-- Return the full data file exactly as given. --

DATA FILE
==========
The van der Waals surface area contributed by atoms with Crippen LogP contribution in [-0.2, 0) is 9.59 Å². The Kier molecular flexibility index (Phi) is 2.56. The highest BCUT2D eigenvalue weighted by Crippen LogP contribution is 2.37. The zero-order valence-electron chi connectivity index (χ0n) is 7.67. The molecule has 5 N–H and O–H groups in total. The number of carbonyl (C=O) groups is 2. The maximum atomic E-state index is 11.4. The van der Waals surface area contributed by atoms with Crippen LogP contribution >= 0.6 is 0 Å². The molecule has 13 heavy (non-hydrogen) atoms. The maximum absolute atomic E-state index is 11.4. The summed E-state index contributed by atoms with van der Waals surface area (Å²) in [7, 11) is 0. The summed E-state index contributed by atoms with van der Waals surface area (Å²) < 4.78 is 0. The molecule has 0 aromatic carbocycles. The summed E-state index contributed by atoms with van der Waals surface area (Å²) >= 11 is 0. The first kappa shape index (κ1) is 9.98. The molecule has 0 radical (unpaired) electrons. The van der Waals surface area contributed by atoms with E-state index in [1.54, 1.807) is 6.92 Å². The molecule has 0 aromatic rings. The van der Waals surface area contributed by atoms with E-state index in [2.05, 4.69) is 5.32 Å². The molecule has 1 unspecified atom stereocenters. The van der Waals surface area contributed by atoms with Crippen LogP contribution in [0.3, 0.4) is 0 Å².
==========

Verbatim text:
The van der Waals surface area contributed by atoms with Crippen LogP contribution in [-0.2, 0) is 9.59 Å². The Kier molecular flexibility index (Phi) is 2.56. The highest BCUT2D eigenvalue weighted by Crippen LogP contribution is 2.37. The zero-order valence-electron chi connectivity index (χ0n) is 7.67. The molecule has 5 N–H and O–H groups in total. The number of carbonyl (C=O) groups is 2. The maximum atomic E-state index is 11.4. The van der Waals surface area contributed by atoms with Crippen LogP contribution >= 0.6 is 0 Å². The molecule has 13 heavy (non-hydrogen) atoms. The maximum absolute atomic E-state index is 11.4. The summed E-state index contributed by atoms with van der Waals surface area (Å²) in [7, 11) is 0. The summed E-state index contributed by atoms with van der Waals surface area (Å²) < 4.78 is 0. The molecule has 0 aromatic carbocycles. The summed E-state index contributed by atoms with van der Waals surface area (Å²) >= 11 is 0. The first kappa shape index (κ1) is 9.98. The molecule has 0 radical (unpaired) electrons. The van der Waals surface area contributed by atoms with E-state index in [1.54, 1.807) is 6.92 Å². The molecule has 0 aromatic rings. The van der Waals surface area contributed by atoms with E-state index in [2.05, 4.69) is 5.32 Å². The molecule has 1 unspecified atom stereocenters. The van der Waals surface area contributed by atoms with Crippen LogP contribution in [0.3, 0.4) is 0 Å².